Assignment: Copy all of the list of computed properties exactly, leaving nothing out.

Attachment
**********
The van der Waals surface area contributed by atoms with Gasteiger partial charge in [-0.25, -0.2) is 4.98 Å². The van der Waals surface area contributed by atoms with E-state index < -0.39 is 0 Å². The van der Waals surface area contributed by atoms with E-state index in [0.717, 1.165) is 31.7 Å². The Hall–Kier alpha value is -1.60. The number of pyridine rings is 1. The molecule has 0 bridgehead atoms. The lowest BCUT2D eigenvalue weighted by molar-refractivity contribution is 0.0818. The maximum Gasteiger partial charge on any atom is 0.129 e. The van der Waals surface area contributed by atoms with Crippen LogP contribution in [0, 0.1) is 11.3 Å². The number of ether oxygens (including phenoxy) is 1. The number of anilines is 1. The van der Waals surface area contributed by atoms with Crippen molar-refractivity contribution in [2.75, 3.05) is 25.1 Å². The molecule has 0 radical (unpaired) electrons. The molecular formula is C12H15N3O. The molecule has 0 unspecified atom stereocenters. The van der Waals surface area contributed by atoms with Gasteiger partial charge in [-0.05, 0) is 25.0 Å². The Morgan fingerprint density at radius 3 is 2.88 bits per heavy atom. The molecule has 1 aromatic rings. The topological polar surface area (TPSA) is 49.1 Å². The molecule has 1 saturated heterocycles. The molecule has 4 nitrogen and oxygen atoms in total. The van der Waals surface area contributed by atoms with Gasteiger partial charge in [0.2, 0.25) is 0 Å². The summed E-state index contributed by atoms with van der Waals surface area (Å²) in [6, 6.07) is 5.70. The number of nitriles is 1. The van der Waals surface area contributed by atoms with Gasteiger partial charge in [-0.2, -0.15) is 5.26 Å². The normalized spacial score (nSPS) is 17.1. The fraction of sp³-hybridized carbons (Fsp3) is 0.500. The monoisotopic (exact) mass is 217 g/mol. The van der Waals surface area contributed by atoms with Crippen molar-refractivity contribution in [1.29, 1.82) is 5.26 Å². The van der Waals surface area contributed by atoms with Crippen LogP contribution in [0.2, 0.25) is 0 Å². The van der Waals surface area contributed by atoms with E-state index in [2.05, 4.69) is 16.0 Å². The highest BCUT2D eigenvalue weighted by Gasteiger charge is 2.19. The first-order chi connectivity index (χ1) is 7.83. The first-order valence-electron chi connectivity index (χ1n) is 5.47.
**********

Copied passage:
The van der Waals surface area contributed by atoms with Gasteiger partial charge in [-0.25, -0.2) is 4.98 Å². The van der Waals surface area contributed by atoms with E-state index < -0.39 is 0 Å². The van der Waals surface area contributed by atoms with E-state index in [0.717, 1.165) is 31.7 Å². The Hall–Kier alpha value is -1.60. The number of pyridine rings is 1. The molecule has 0 bridgehead atoms. The lowest BCUT2D eigenvalue weighted by molar-refractivity contribution is 0.0818. The maximum Gasteiger partial charge on any atom is 0.129 e. The van der Waals surface area contributed by atoms with Crippen LogP contribution in [0, 0.1) is 11.3 Å². The number of ether oxygens (including phenoxy) is 1. The number of anilines is 1. The van der Waals surface area contributed by atoms with Crippen molar-refractivity contribution in [2.75, 3.05) is 25.1 Å². The molecule has 0 radical (unpaired) electrons. The molecular formula is C12H15N3O. The molecule has 0 unspecified atom stereocenters. The van der Waals surface area contributed by atoms with Gasteiger partial charge in [-0.05, 0) is 25.0 Å². The Morgan fingerprint density at radius 3 is 2.88 bits per heavy atom. The molecule has 1 aromatic rings. The topological polar surface area (TPSA) is 49.1 Å². The molecule has 1 saturated heterocycles. The molecule has 4 nitrogen and oxygen atoms in total. The van der Waals surface area contributed by atoms with Gasteiger partial charge in [0.2, 0.25) is 0 Å². The summed E-state index contributed by atoms with van der Waals surface area (Å²) in [6, 6.07) is 5.70. The number of nitriles is 1. The van der Waals surface area contributed by atoms with Gasteiger partial charge in [-0.2, -0.15) is 5.26 Å². The normalized spacial score (nSPS) is 17.1. The fraction of sp³-hybridized carbons (Fsp3) is 0.500. The monoisotopic (exact) mass is 217 g/mol. The van der Waals surface area contributed by atoms with Crippen molar-refractivity contribution in [1.29, 1.82) is 5.26 Å². The van der Waals surface area contributed by atoms with Crippen LogP contribution in [0.2, 0.25) is 0 Å². The van der Waals surface area contributed by atoms with E-state index in [2.05, 4.69) is 16.0 Å². The highest BCUT2D eigenvalue weighted by Gasteiger charge is 2.19. The first-order chi connectivity index (χ1) is 7.83. The first-order valence-electron chi connectivity index (χ1n) is 5.47.